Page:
Zero-Party Data: An Explainer


The new era of privacy has made it increasingly difficult for marketers to build and maintain trusted relationships with consumers. One major consequence of the privacy regulations sweeping the globe — coupled with progressively data-conscious consumers — is the move away from third-party data sets to power marketing initiatives, previously a fundamental tool for B2C marketers. 

Consumer Data Table

The Problem With Third-Party Data

The reliance on third-party data is viewed as an ill-favored practice as it’s commonly amassed from a host of unrelated and unreliable sources like credit scores, cookies, and click trails. As a result, it quickly becomes outdated and has no direct relationship with the individual consumer, which ultimately hampers the quality and effectiveness of campaigns. 

Consumer preferences, budgets, household sizes, and the like all evolve and change over time, and third-party consumer data rapidly becomes useless.

"If you buy data from a third party, that is a risky element that could get you in hot water not just with the client for being creepy, but potentially with regulators." - Mark Grannan, Senior Analyst, Forrester

First-Party Data

First-party data is typically collected during sales or form completes and can include things like past purchases, mailing address, and date of birth. All of this is valuable information, but data related to purchase history can’t tell you anything about purchase intent.

First-party data acquisition is an important arrow in the marketer’s quiver. However, things like interests and future purchasing intentions still must be inferred from past buys — implicit data rather than explicit.

Spamming consumers with ads for products they’ve already bought or do not intend to buy will only damage their relationship with your brand. 

Introducing Zero-Party Data

It is possible for marketers to know what customers intend to do or buy in the future by collecting data that is intentionally and proactively shared directly by the consumer. This is called zero-party data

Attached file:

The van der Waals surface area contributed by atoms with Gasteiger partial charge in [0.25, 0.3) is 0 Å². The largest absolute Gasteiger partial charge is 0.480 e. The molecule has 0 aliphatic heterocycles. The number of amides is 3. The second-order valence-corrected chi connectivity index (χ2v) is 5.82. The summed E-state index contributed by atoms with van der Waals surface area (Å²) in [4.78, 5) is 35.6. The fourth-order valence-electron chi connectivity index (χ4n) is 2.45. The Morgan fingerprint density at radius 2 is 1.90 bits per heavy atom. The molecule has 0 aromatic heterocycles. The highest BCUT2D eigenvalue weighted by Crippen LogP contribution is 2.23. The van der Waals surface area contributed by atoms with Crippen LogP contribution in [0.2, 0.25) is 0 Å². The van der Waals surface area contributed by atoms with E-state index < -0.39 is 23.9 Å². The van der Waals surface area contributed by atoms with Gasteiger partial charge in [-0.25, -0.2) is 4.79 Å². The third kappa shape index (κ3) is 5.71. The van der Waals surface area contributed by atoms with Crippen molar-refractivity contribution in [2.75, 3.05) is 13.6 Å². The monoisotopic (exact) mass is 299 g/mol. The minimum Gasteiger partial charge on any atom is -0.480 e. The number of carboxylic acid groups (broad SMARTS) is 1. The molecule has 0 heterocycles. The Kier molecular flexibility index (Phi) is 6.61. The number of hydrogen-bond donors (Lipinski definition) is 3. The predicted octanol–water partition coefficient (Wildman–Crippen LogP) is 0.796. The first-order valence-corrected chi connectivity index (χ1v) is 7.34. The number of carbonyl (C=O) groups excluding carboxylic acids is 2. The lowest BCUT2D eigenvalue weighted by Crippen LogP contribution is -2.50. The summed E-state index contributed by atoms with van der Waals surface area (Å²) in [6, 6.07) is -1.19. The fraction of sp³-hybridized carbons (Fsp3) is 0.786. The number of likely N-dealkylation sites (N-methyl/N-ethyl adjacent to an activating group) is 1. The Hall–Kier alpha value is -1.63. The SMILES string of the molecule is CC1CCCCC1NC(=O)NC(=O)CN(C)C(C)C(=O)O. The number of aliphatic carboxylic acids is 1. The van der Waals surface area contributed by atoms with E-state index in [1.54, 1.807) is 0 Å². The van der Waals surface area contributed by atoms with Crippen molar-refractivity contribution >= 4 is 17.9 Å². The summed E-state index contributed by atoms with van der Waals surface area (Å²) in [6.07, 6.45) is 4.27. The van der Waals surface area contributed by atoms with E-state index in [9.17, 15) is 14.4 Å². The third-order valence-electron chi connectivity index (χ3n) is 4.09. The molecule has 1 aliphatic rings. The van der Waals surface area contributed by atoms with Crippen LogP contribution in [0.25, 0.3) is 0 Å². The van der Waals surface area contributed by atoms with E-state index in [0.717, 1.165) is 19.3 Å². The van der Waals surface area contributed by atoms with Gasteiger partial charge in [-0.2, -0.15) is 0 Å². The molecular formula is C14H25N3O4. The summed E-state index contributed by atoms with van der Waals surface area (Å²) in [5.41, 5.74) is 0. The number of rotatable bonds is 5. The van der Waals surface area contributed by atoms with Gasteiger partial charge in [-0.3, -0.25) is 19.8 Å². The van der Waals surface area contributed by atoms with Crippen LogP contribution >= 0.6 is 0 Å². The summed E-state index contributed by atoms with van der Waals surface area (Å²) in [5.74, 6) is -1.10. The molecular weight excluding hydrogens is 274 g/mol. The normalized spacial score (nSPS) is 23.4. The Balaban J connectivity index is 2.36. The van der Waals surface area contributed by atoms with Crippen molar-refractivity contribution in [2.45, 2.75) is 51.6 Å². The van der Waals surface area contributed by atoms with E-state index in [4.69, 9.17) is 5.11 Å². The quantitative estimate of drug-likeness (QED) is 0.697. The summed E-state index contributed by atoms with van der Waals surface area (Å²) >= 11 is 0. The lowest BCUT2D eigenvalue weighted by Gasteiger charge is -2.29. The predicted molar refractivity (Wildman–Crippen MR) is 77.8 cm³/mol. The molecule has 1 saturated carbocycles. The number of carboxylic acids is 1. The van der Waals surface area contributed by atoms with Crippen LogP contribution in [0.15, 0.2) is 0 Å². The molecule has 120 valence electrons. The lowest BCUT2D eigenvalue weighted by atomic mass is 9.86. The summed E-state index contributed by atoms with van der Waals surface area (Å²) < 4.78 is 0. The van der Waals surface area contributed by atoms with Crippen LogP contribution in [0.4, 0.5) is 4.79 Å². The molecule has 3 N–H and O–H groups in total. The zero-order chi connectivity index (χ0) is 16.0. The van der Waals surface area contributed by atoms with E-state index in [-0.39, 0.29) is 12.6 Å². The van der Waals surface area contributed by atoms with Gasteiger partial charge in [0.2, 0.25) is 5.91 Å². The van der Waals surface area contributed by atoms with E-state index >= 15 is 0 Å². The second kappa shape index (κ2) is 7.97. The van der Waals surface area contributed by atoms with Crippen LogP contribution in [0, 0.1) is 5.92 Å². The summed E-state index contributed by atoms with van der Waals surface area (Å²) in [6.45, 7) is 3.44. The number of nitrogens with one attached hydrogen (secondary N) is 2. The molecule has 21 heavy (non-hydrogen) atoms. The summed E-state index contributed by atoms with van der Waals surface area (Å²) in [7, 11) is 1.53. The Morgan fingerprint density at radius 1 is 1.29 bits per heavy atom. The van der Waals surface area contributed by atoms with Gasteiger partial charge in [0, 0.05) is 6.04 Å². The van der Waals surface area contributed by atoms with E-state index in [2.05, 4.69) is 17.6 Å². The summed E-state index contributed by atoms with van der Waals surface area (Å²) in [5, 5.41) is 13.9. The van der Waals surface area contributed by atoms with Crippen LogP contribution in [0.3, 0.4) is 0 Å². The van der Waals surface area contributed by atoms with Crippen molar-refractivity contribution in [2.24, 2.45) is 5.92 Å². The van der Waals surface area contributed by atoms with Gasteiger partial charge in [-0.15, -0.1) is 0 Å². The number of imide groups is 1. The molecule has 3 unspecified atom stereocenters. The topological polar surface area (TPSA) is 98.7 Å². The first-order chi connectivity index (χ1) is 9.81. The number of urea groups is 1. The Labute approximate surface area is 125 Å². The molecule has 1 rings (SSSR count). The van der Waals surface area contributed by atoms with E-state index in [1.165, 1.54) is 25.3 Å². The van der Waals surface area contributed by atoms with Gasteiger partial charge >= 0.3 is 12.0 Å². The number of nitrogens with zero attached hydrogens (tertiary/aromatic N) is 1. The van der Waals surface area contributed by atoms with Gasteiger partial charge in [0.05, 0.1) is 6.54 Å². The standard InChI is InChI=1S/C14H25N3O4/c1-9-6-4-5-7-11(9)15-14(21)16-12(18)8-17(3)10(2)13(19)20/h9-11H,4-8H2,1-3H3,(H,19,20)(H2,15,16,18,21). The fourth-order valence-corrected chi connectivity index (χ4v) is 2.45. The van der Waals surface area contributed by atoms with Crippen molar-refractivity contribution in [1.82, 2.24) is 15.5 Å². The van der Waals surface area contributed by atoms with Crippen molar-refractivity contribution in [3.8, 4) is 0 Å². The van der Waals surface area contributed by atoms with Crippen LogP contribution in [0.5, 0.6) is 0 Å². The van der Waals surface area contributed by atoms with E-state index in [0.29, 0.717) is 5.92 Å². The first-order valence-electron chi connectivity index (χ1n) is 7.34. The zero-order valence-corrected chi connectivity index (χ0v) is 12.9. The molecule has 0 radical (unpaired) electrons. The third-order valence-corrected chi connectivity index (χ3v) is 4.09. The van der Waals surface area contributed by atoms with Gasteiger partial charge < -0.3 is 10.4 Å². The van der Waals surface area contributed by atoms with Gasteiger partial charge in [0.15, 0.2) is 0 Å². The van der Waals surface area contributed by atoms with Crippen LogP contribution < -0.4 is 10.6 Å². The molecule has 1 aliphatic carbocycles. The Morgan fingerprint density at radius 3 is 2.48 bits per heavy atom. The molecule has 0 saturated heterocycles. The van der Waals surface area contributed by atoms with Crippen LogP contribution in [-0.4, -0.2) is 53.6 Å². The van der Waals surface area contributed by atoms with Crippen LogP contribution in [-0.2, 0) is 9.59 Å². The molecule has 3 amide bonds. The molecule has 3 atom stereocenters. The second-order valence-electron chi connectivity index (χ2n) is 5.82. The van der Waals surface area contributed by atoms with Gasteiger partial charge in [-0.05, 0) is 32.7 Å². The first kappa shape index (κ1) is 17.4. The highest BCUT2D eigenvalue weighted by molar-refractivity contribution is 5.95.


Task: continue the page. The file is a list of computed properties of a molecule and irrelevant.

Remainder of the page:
Marketers collect this data by connecting directly with consumers. Rather than making inferences and assumptions, you simply ask! If they trust your brand and value the interactions they have with you, consumers will willingly and intentionally share. The data, insights, and permissions they provide can then be used to power personalized marketing across all stages of the customer lifecycle. Information like purchase intentions and preferences are useful to improve personalization and help build up a picture of who the customer is.

Quite simply, zero-party data allows brands to build direct relationships with consumers, and in turn, better personalize their marketing efforts, services, offers, and product recommendations. As it comes directly and willingly from the consumer, there are no intermediaries or guesswork.

“Zero-party data is that which a customer intentionally and proactively shares with a brand. It can include purchase intentions, personal context, and how the individual wants the brand to recognize her.” - Fatemah Khatibloo, Principal Analyst, Forrester

How To Collect Zero-Party Data

Consumers need to be entertained, engaged, and receive something in return for their attention and preference data. Brands can deliver this through interactive experiences that serve a dual purpose — they can conduct research and accrue opt-ins all while delivering an enjoyable experience with a tangible value exchange for the consumer.

Whether a questionnaire, poll, quiz, or social story, by leveraging these interactive experiences that incorporate incentive mechanics, marketers can quickly and easily collect zero-party data at speed and scale.

Capturing consumer motivations, intentions, interests, and preferences at scale lets you truly personalize each customer’s experience, empowering you to stop using guesswork by arming you with the data you need to make the right connections with your customers. By leveraging the right mechanics and offering a value exchange, your customers will tell you what products they desire, what they look for in a service, and what motivates them to purchase.